Champlain Township council and staff wonder if the mushrooming popularity of the “tiny homes” movement could help expand the available housing market for the municiplaity.
Jennifer Laforest, township chief planner, presented an updated report during council’s June 22 session on the issue of revising the municipality’s planning and zoning guideline policies to increase the number of “tiny homes” projects in the community.
“Tiny homes as secondary (housing) units are already permitted,” Laforest said, adding that they may be some type of expanded addition to an existing residence, renovation of a garage or shed, or actual design and construction of a new permanent dwelling on the existing residential property.
These secondary “tiny home” additions to the property may serve as accommodations for some member of the family or they may be rented out to a lodger as additional family income. The planning department’s research indicated that one method to increase the amount of potential rental units within the township could involve amending existing zoning regulations to allow two “tiny home” units on a residential lot if there is already an existing residence on the property. The amendment would include conditions concerning sufficient space available for two “tiny homes” and other guarantees for proper utility services for the units.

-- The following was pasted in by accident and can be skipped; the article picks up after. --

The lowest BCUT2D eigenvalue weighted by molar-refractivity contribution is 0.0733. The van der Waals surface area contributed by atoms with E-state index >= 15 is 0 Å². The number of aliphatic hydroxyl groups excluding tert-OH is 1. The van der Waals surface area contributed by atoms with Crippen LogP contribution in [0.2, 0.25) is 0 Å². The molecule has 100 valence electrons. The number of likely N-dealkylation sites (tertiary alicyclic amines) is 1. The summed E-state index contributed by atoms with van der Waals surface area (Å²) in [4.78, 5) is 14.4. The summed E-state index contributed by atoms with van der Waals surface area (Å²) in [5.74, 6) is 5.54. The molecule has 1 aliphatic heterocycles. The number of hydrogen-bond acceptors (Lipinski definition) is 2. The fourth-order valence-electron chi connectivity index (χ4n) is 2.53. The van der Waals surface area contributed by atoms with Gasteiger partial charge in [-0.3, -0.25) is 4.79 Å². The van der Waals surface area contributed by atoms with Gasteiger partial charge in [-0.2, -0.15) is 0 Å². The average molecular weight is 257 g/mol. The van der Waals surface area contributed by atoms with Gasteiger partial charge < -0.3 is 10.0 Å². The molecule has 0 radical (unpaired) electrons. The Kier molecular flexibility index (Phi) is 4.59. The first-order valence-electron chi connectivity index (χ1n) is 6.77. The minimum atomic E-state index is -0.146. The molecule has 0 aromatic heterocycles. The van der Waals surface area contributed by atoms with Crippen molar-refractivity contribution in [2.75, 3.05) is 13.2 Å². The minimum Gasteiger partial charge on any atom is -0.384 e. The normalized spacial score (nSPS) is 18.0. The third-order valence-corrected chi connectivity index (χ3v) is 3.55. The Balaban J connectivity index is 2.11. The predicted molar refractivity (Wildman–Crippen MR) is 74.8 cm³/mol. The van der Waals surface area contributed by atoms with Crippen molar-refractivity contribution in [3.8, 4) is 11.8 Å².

“Tiny homes may have a small but potentially positive role to play in diversifying the housing stock in Champlain Township,” Laforest noted in her report.
What is a tiny home?
The definition for a “tiny home” is “a small, self-contained dwelling unit between 25 and 37 square metres” that must have “a full bathroom, kitchen, and sleeping area” and must be on a permanent foundation, with access all utility services. The Ontario Building Code has guidelines for these type of permanent dwellings. A tiny home set up on a wheeled platform that makes it mobile is not covered under the Ontario Building Code.
Laforest noted during a separate interview that any “tiny homes” amendment to the local zoning regulatiosn would be for either a single person or a couple as occupants.
She also noted in her report that council could also consider planning and zoning guidelines changes that would allow for “pocket neighbourhoods” that would feature three or four “tiny homes” on a single lot. The occupants of the homes would parking space and utility service connections.
Council voted to receive the report and directed administration to set up a public consultation process about changes to the municipal zoning guidelines to allow for more “tiny house” projects.